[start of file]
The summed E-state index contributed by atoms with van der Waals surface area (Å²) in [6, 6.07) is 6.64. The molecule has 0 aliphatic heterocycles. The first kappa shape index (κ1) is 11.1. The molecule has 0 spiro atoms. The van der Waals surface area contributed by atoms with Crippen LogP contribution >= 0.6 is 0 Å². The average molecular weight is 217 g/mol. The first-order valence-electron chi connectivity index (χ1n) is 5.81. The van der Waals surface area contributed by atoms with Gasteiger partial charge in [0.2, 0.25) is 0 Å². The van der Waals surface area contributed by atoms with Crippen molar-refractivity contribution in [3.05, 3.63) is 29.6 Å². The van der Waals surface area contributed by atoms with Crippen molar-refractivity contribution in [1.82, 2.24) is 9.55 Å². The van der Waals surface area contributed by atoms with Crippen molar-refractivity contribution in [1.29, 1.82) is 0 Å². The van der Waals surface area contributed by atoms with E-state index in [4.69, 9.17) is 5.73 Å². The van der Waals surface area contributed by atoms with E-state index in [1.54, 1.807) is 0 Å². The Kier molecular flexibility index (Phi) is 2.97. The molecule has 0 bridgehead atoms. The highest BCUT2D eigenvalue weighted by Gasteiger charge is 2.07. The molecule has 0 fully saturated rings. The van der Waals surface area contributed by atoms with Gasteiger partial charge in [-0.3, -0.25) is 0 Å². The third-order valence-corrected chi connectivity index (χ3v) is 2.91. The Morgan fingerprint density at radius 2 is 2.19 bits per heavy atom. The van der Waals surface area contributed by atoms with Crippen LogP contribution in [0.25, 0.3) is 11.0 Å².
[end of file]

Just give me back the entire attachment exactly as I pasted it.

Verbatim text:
The summed E-state index contributed by atoms with van der Waals surface area (Å²) in [6, 6.07) is 6.64. The molecule has 0 aliphatic heterocycles. The first kappa shape index (κ1) is 11.1. The molecule has 0 spiro atoms. The van der Waals surface area contributed by atoms with Crippen LogP contribution >= 0.6 is 0 Å². The average molecular weight is 217 g/mol. The first-order valence-electron chi connectivity index (χ1n) is 5.81. The van der Waals surface area contributed by atoms with Gasteiger partial charge in [0.2, 0.25) is 0 Å². The van der Waals surface area contributed by atoms with Crippen molar-refractivity contribution in [3.05, 3.63) is 29.6 Å². The van der Waals surface area contributed by atoms with Crippen molar-refractivity contribution in [1.82, 2.24) is 9.55 Å². The van der Waals surface area contributed by atoms with Crippen molar-refractivity contribution in [1.29, 1.82) is 0 Å². The van der Waals surface area contributed by atoms with E-state index in [4.69, 9.17) is 5.73 Å². The van der Waals surface area contributed by atoms with E-state index in [1.54, 1.807) is 0 Å². The Kier molecular flexibility index (Phi) is 2.97. The molecule has 0 bridgehead atoms. The highest BCUT2D eigenvalue weighted by Gasteiger charge is 2.07. The molecule has 0 fully saturated rings. The van der Waals surface area contributed by atoms with Gasteiger partial charge in [-0.3, -0.25) is 0 Å². The third-order valence-corrected chi connectivity index (χ3v) is 2.91. The Morgan fingerprint density at radius 2 is 2.19 bits per heavy atom. The van der Waals surface area contributed by atoms with Crippen LogP contribution in [0.25, 0.3) is 11.0 Å².